News / USA

Analysts: Is Dysfunction the New Normal in US Politics?

House Speaker John Boehner of Ohio listens as President Barack Obama speaks to media, Sept. 3, 2013.
House Speaker John Boehner of Ohio listens as President Barack Obama speaks to media, Sept. 3, 2013.
As the U.S. political crisis over funding the federal government moves into a second week, some analysts are wondering whether paralyzing gridlock and dysfunction have become “the new normal” in American politics. 
 
Frustration among the principals on both sides appears to be growing as the government shutdown drags on here in Washington. 
 
Republican House Speaker John Boehner is hoping the shutdown will eventually bring President Barack Obama and his Democratic allies to the negotiating table over issues that include the president’s health care law and government spending in general.
 
“This is not some damn game!  All I am asking for is let us sit down like the American people would expect us and talk to one another,” Boehner said recently. 
 
But the Democrats, including President Obama, continue to resist, angry that a faction of conservative Republicans in the House of Representatives is willing to shut down the federal government in hopes of forcing concessions from the White House.
 
“You do not negotiate by putting a gun to the other person’s head.  Or worse yet, by putting a gun to the American people’s head by threatening a shutdown,” Obama said.
 
The health care law, also referred to as ‘Obamacare’, went into effect in 2010.  Republicans have tried and failed several times to either defund the law or block it.  It has also become a rallying cry for conservative Tea Party groups around the country, groups that Republican lawmakers now depend on to get elected.
 
University of Virginia analyst Larry Sabato says the ongoing fight over the president’s health care law can be traced back to the fact that it passed the Congress only with Democratic votes.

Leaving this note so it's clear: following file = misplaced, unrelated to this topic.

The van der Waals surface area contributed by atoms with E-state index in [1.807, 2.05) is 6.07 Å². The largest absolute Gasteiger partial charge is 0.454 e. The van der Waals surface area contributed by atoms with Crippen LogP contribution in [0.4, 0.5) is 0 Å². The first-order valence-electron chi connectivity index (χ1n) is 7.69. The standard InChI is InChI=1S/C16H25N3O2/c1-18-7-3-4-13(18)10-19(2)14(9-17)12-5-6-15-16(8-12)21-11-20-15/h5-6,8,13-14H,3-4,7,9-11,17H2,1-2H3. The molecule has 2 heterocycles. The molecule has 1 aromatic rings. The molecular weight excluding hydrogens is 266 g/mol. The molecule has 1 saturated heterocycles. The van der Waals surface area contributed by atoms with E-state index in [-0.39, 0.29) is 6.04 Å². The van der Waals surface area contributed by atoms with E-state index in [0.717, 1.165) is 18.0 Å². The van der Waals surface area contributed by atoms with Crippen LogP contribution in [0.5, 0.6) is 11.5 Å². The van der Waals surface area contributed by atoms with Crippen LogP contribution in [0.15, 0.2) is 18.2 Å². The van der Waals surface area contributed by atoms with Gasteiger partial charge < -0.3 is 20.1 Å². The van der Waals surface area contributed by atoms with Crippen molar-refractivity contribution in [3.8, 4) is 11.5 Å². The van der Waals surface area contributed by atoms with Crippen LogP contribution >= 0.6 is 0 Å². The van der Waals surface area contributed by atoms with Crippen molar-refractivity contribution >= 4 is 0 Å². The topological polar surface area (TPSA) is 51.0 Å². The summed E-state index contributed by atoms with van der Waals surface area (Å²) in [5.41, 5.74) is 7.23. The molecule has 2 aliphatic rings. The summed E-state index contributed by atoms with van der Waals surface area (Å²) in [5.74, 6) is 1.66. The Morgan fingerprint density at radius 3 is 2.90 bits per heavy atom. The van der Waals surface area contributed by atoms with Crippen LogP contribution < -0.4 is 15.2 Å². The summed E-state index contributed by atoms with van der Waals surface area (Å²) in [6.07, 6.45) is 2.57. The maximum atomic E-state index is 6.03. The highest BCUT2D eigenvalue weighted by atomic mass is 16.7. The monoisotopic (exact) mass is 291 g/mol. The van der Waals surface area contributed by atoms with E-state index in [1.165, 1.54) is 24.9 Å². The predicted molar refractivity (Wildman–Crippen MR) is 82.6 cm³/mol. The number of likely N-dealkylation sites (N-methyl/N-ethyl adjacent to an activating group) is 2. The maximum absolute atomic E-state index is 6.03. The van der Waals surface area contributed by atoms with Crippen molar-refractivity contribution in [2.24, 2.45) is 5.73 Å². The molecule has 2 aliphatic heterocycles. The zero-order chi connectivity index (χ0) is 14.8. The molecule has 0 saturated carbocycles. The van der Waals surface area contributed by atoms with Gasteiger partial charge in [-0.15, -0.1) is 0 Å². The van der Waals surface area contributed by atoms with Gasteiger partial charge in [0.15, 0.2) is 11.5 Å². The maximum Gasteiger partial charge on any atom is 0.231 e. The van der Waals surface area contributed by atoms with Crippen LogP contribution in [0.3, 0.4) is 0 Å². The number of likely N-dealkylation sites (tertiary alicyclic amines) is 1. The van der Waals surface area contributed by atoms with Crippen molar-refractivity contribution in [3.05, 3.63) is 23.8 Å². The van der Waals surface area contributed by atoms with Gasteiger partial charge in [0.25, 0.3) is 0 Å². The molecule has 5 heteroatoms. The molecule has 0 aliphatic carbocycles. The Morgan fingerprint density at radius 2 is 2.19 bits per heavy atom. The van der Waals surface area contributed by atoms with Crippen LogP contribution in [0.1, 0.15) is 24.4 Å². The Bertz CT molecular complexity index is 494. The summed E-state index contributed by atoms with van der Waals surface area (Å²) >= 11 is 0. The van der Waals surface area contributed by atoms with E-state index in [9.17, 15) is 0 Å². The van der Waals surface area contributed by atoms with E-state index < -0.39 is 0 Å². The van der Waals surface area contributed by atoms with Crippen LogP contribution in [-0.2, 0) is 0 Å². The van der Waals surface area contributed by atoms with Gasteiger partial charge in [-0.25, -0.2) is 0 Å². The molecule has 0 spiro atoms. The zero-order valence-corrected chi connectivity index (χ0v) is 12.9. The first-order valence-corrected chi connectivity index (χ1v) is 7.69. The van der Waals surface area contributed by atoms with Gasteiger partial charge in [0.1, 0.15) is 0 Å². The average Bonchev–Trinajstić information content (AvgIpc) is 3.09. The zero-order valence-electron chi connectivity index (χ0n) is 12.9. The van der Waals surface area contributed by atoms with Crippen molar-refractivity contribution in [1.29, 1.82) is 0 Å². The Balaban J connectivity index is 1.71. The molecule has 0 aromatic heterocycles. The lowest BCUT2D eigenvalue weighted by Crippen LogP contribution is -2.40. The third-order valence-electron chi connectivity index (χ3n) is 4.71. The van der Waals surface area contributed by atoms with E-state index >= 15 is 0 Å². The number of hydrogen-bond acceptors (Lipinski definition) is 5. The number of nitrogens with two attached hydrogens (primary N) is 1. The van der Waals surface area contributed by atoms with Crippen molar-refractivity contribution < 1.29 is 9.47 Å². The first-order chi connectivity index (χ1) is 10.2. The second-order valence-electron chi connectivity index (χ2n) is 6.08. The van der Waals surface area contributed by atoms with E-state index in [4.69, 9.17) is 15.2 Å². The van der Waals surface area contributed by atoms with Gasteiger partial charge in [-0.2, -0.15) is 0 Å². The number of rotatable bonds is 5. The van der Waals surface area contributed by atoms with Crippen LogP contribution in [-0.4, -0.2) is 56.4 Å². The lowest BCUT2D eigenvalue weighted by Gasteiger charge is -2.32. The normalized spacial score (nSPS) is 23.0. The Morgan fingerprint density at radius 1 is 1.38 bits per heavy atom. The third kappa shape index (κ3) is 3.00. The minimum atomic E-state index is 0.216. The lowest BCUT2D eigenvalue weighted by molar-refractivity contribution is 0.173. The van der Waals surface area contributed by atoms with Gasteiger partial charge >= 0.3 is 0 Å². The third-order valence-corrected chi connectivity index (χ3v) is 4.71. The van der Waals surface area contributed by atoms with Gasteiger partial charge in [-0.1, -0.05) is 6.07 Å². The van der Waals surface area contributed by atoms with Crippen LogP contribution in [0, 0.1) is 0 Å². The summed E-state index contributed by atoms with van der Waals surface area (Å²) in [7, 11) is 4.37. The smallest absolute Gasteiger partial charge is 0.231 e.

“When you have that kind of partisan split about a massive new program like Obamacare, you really are guaranteeing continued partisan division.  That is not to justify what the Republicans are doing now.  It is simply to say it is an explanation for why this has developed the way it has,” Sabato said.
 
Conservative Republicans say their willingness to shut down the government reflects the view of most of their constituents who are demanding a more aggressive stance against President Obama.
 
Democratic political strategist Stan Greenberg notes a deep sense of Republican frustration and anger in a recent survey.
 
“They think Barack Obama has succeeded in passing his agenda.  He has fooled people and passed his socialist agenda and they believe the problem in Washington is not gridlock.  They believe the problem in Washington is Republicans have not been strong enough in stopping him from succeeding in changing the country,” Greenburg  said.
 
On the other side, Democrats appear united in support of the president and his health care law and regard the government shutdown as an attempt at political extortion.
 
Some political analysts worry that this increasing trend of high stakes showdowns will become the “new normal” in U.S. politics.
 
John Fortier of the Bipartisan Policy Center in Washington says both parties are focused more on shoring up their political base of support than reaching out to the other side.
 
“The country has realigned.  There are many strongly conservative districts and there are many strongly liberal districts.  So most of Congress can go home and listen to people who are on their side.  It is much more difficult than in the past, which was something more of a coalitional party system.  Today it is much more ideological,” Fortier said
 
There is also concern that this new hyper-partisan era in American politics could have unforeseen effects on the national economy as well as state and local governments.
 
Peter Brown with the Quinnipiac Polling Institute says there are a number of questions that could be answered by voters next year.
 
“What does it do for the economy?  Does it make the economy better?  Does it make the economy worse?  Does it not have an effect on the economy?  Voters are very unlikely to vote based on the shutdown in 13 months, but they are likely to vote on their view of the economy.”